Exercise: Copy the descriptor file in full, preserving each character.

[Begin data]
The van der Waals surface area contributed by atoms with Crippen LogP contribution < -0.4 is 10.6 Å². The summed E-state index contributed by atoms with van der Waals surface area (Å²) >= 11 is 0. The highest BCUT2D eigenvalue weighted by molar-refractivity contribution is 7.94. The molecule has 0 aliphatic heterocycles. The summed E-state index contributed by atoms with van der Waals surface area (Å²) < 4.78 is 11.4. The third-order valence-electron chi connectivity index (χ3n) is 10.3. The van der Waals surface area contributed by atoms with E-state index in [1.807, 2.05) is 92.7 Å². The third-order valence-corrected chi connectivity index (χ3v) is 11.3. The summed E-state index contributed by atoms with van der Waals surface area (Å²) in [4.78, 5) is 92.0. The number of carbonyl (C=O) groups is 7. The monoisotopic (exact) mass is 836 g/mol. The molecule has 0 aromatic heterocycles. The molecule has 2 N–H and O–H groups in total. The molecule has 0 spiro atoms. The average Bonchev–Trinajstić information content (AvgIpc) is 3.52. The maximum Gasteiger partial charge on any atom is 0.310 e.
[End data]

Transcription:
The van der Waals surface area contributed by atoms with Crippen LogP contribution < -0.4 is 10.6 Å². The summed E-state index contributed by atoms with van der Waals surface area (Å²) >= 11 is 0. The highest BCUT2D eigenvalue weighted by molar-refractivity contribution is 7.94. The molecule has 0 aliphatic heterocycles. The summed E-state index contributed by atoms with van der Waals surface area (Å²) < 4.78 is 11.4. The third-order valence-electron chi connectivity index (χ3n) is 10.3. The van der Waals surface area contributed by atoms with E-state index in [1.807, 2.05) is 92.7 Å². The third-order valence-corrected chi connectivity index (χ3v) is 11.3. The summed E-state index contributed by atoms with van der Waals surface area (Å²) in [4.78, 5) is 92.0. The number of carbonyl (C=O) groups is 7. The monoisotopic (exact) mass is 836 g/mol. The molecule has 0 aromatic heterocycles. The molecule has 2 N–H and O–H groups in total. The molecule has 0 spiro atoms. The average Bonchev–Trinajstić information content (AvgIpc) is 3.52. The maximum Gasteiger partial charge on any atom is 0.310 e.